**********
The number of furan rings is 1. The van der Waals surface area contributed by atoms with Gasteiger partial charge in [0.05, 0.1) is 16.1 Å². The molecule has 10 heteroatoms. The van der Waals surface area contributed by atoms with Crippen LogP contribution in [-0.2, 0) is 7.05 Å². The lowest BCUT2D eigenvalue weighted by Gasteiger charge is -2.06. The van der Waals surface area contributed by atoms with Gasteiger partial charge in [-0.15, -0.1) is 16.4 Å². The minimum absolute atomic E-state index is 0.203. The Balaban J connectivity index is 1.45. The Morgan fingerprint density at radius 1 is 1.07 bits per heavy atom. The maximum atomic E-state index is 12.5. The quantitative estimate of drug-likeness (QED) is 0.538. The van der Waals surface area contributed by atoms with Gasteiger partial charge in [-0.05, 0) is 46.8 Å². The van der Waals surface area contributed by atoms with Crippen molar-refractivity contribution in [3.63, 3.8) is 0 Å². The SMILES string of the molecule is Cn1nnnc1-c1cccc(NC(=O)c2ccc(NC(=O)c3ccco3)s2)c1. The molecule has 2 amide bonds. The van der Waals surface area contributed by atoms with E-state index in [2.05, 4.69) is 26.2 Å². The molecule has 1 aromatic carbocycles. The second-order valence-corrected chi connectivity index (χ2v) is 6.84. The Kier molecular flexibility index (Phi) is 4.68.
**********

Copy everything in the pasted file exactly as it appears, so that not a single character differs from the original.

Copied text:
The number of furan rings is 1. The van der Waals surface area contributed by atoms with Gasteiger partial charge in [0.05, 0.1) is 16.1 Å². The molecule has 10 heteroatoms. The van der Waals surface area contributed by atoms with Crippen LogP contribution in [-0.2, 0) is 7.05 Å². The lowest BCUT2D eigenvalue weighted by Gasteiger charge is -2.06. The van der Waals surface area contributed by atoms with Gasteiger partial charge in [-0.15, -0.1) is 16.4 Å². The minimum absolute atomic E-state index is 0.203. The Balaban J connectivity index is 1.45. The Morgan fingerprint density at radius 1 is 1.07 bits per heavy atom. The maximum atomic E-state index is 12.5. The quantitative estimate of drug-likeness (QED) is 0.538. The van der Waals surface area contributed by atoms with Gasteiger partial charge in [-0.05, 0) is 46.8 Å². The van der Waals surface area contributed by atoms with Crippen molar-refractivity contribution in [3.63, 3.8) is 0 Å². The SMILES string of the molecule is Cn1nnnc1-c1cccc(NC(=O)c2ccc(NC(=O)c3ccco3)s2)c1. The molecule has 2 amide bonds. The van der Waals surface area contributed by atoms with E-state index in [2.05, 4.69) is 26.2 Å². The molecule has 1 aromatic carbocycles. The second-order valence-corrected chi connectivity index (χ2v) is 6.84. The Kier molecular flexibility index (Phi) is 4.68.